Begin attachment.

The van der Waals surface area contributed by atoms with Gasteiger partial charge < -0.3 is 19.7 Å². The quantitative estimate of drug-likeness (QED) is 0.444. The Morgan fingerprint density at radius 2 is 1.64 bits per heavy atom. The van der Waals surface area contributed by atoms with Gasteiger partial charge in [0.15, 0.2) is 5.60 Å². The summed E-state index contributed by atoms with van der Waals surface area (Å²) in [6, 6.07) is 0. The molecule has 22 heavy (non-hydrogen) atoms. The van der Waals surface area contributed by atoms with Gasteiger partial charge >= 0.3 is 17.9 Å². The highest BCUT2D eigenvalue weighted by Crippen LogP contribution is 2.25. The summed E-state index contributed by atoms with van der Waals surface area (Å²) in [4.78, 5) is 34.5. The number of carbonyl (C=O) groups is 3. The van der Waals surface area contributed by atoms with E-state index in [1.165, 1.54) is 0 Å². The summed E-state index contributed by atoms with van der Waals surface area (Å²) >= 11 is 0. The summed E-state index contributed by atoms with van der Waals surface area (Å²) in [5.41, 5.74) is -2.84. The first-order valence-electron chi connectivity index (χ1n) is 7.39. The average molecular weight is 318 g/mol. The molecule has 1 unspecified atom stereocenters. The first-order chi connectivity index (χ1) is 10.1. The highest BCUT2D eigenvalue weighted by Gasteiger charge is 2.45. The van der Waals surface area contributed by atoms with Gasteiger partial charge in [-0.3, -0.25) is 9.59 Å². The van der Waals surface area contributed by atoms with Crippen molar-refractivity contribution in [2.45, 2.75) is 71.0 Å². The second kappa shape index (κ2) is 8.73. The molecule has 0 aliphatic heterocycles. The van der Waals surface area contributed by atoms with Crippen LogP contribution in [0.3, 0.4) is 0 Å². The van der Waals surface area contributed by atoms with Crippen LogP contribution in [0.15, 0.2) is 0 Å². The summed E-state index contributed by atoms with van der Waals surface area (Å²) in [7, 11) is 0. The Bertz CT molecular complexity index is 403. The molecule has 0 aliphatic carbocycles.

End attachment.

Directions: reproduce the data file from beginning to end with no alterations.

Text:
The van der Waals surface area contributed by atoms with Gasteiger partial charge < -0.3 is 19.7 Å². The quantitative estimate of drug-likeness (QED) is 0.444. The Morgan fingerprint density at radius 2 is 1.64 bits per heavy atom. The van der Waals surface area contributed by atoms with Gasteiger partial charge in [0.15, 0.2) is 5.60 Å². The summed E-state index contributed by atoms with van der Waals surface area (Å²) in [6, 6.07) is 0. The molecule has 22 heavy (non-hydrogen) atoms. The van der Waals surface area contributed by atoms with Gasteiger partial charge >= 0.3 is 17.9 Å². The highest BCUT2D eigenvalue weighted by Crippen LogP contribution is 2.25. The summed E-state index contributed by atoms with van der Waals surface area (Å²) in [4.78, 5) is 34.5. The number of carbonyl (C=O) groups is 3. The van der Waals surface area contributed by atoms with E-state index in [1.165, 1.54) is 0 Å². The summed E-state index contributed by atoms with van der Waals surface area (Å²) >= 11 is 0. The summed E-state index contributed by atoms with van der Waals surface area (Å²) in [5.41, 5.74) is -2.84. The first-order valence-electron chi connectivity index (χ1n) is 7.39. The average molecular weight is 318 g/mol. The molecule has 1 unspecified atom stereocenters. The first-order chi connectivity index (χ1) is 10.1. The highest BCUT2D eigenvalue weighted by Gasteiger charge is 2.45. The van der Waals surface area contributed by atoms with Gasteiger partial charge in [-0.3, -0.25) is 9.59 Å². The van der Waals surface area contributed by atoms with Crippen molar-refractivity contribution in [2.45, 2.75) is 71.0 Å². The second kappa shape index (κ2) is 8.73. The molecule has 0 aliphatic heterocycles. The van der Waals surface area contributed by atoms with Crippen LogP contribution in [0.3, 0.4) is 0 Å². The van der Waals surface area contributed by atoms with Crippen LogP contribution in [0.15, 0.2) is 0 Å². The summed E-state index contributed by atoms with van der Waals surface area (Å²) in [7, 11) is 0. The Bertz CT molecular complexity index is 403. The molecule has 0 aliphatic carbocycles.